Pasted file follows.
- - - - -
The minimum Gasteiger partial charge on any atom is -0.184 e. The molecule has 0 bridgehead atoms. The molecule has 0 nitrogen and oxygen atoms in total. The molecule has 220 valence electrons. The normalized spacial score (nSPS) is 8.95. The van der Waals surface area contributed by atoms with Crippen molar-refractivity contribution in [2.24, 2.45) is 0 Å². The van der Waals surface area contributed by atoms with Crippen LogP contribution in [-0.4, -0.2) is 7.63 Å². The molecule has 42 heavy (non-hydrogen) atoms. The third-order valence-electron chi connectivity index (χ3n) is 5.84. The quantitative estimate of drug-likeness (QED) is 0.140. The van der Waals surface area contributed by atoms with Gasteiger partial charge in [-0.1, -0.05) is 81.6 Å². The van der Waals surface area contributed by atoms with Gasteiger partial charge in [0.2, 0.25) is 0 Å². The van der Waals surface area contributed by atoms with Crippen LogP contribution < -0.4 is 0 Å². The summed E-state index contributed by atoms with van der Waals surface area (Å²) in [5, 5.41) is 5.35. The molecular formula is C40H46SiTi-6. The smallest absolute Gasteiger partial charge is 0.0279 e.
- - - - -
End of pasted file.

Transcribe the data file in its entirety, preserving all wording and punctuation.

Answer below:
The minimum Gasteiger partial charge on any atom is -0.184 e. The molecule has 0 bridgehead atoms. The molecule has 0 nitrogen and oxygen atoms in total. The molecule has 220 valence electrons. The normalized spacial score (nSPS) is 8.95. The van der Waals surface area contributed by atoms with Crippen molar-refractivity contribution in [2.24, 2.45) is 0 Å². The van der Waals surface area contributed by atoms with Crippen LogP contribution in [-0.4, -0.2) is 7.63 Å². The molecule has 42 heavy (non-hydrogen) atoms. The third-order valence-electron chi connectivity index (χ3n) is 5.84. The quantitative estimate of drug-likeness (QED) is 0.140. The van der Waals surface area contributed by atoms with Gasteiger partial charge in [-0.1, -0.05) is 81.6 Å². The van der Waals surface area contributed by atoms with Gasteiger partial charge in [0.2, 0.25) is 0 Å². The van der Waals surface area contributed by atoms with Crippen LogP contribution < -0.4 is 0 Å². The summed E-state index contributed by atoms with van der Waals surface area (Å²) in [5, 5.41) is 5.35. The molecular formula is C40H46SiTi-6. The smallest absolute Gasteiger partial charge is 0.0279 e.